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Basic Weight Training & Conditioning for Children:
A Must before Functional and Structure Power Training

by Vincent M.Burke,MPT,BS,CSCS,*DPT


Over the past ten years there has been a shift from the three-sport athlete to the one sport athlete.  Training for one sport has now become a constant year round process.  Because of this, problems arise because the body never really rests and therefore athletes are acquiring over-use syndromes resulting in injuries or even shortened careers, most of which, can be been prevented.

The vigorous training techniques at  schools, local gyms and/ or claimed sport specific training facilities have caught the attention of coaches, athletic directors, trainers, physical therapist, parents and athletes to train functionally, sport specifically and/or structure power training i.e. lifting logs, throwing kegs, rolling tires. Other training techniques being used are bounding from one direction to another, jumping off platforms with weights, running with sport cords and parachutes.  All of these training techniques are effective and fun; however, are they safe and developmentally appropriate for the junior athlete (prior to high school)? Safe training is more than just using the proper technique and /or appropriate supervision. Safety is also considering if the athlete is really prepared mentally and physically to perform these high mass lifts and/or the ballistic and speed training resistive theracises.

As a Master prepared Physical Therapist, Certified Strength and Conditioning Specialist and Doctoring student with 20 years of experience in training and treating athletes of all levels and sports, I am seeing younger and younger athletes in my clinic.  This is typically due to over-use syndromes and poorly structured programs which have inadequate supervision and poor choice of a theracise prescription.  I concur with most of the innovative and fun exercises that the training industry has researched and designed to enhance athletic performance.  However, before one engages in such vigorous theracises, much time should be spent on
Basic Training

I define Basic Training as first, educating the athlete in the arena of exercise; teaching them the purpose and proper form and technique with all aspects of the theracise.  This includes and is not limited to basic anatomy of the body and its function, injury prevention, posture, balance, coordination, spine and shoulder stabilization,  body alignment during exercise, breathing, foot/body wear, hydration  basic nutrition, and to always have an attitude of I CAN just to name a few.  We as trainers and coaches alike cannot force physiology and/or the development of a child, but we can guide and encourage athletic development within safe and appropriate parameters of training.  I also believe that no pain, no gain is a poor methodology of getting results.  With this mindset, it can be very harmful and costly to the young athlete.  I find that athletes at such a young age need to work on less sport-specific theracises and focus more on developing their level of athleticism as a whole, not just focusing on speed, agility and/or quickness as an example.  The human body, like any other creature, needs to develop under stress and strain, but with whom, when, where, how and what are the most vital questions to be answered before a child trains.  Our children theracising need proper guidance and instruction as they do at home and school, i.e. how to answer the phone, when to say please and thank you, how to add and subtract.  If parents, coaches and trainers say we need to train them so young, then we need to educate them on how to theracise  and prevent injuries and put the performance word out of the equation. Remember a young athlete cannot perform if he/she is not healthy. Having the Basic Training as a prerequisite before the sport and training is important. It will not only give a lifetime of prevention, but a better performing athlete in the long run.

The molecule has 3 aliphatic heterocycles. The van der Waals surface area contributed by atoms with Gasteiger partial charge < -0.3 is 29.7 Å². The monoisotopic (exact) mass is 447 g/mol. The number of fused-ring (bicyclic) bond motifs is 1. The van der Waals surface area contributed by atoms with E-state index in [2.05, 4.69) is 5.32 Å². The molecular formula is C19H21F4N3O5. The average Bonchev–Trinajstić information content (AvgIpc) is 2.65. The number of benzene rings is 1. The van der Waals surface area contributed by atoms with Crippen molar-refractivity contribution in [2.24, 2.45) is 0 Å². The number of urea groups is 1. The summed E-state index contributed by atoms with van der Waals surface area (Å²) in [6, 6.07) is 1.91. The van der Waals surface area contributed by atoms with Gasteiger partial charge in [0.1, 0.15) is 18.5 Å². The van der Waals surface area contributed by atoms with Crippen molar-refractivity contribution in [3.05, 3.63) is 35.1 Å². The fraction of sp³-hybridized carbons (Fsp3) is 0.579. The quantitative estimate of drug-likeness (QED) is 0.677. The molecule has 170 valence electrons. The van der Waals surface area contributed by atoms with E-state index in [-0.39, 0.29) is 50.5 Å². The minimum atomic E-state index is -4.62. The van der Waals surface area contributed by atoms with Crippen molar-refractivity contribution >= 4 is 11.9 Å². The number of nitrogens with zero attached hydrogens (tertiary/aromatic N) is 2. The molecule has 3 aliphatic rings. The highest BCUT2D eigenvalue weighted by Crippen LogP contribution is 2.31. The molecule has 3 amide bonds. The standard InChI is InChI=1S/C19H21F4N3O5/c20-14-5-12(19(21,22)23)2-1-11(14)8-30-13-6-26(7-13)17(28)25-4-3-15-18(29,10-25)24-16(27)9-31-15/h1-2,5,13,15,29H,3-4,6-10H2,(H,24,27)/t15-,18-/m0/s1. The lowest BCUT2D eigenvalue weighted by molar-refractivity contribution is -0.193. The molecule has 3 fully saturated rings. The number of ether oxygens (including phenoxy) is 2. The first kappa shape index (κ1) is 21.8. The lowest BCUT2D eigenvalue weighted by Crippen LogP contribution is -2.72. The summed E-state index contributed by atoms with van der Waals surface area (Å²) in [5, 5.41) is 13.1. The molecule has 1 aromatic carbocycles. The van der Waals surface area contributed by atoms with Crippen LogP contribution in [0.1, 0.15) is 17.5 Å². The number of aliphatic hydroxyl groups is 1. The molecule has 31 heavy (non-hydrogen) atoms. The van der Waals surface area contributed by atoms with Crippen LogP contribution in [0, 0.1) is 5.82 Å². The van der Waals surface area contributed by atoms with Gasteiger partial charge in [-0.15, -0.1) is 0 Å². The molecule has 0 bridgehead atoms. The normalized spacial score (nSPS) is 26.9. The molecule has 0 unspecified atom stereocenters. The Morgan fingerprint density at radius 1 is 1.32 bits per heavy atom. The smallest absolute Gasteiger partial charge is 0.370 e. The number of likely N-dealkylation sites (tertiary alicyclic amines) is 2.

Some safe weight training and conditioning guidelines for children:

  • Start when the child is entering sports
  • Always have qualified supervision
  • Always get clearance from a medical doctor
  • Always hydrate plenty before you train and after
  • Have sun block on at all times if outdoors
  • Have proper foot/body wear
  • Always have a baseline physical assessment prior to starting the program.
  • Always have goals of the trainer and athlete that are explained and agreed upon prior to starting
  • Always revisit the goals and set new realistic goals
  • Always warm up the body so one feels a slight sweat
  • Always active stretch after warming up and static stretch after exercise
  • Never eat heavy before exercising
  • Always report any pain or discomfort with any activity
  • Perform some kind of cardiovascular exercise 3 times per week
  • Perform two to three sets of 10-16 repetitions per exercise
  • Perform a full body routine two-three X per week with 48-72 hours of rest in between
  • A must exercise prescription at first is teaching / training athletic posture, balance, coordination,
    spine and shoulder stabilization
  • No maximum lifts
  • No bodybuilding
  • No power lifting
  • No long distance running

At first, the fitness goals should be to educate and inform, assess abilities and set goals then to train and condition the basics
of athletics focusing on each system of the body; cardiovascular, muscular, skeletal and nervous systems all which feed off of
each other which will help the child be a better athlete who will later in their athletic career perform better in sports and in everyday life activities.

Best of Health and Fitness,
Vincent M. Burke MPT,BS,CSCS,*DPT
President/Founder: Infinity Fitness & Sports Institute and Infinity Rehabilitation and Sports Medicine,LLC
201-913-4472

 


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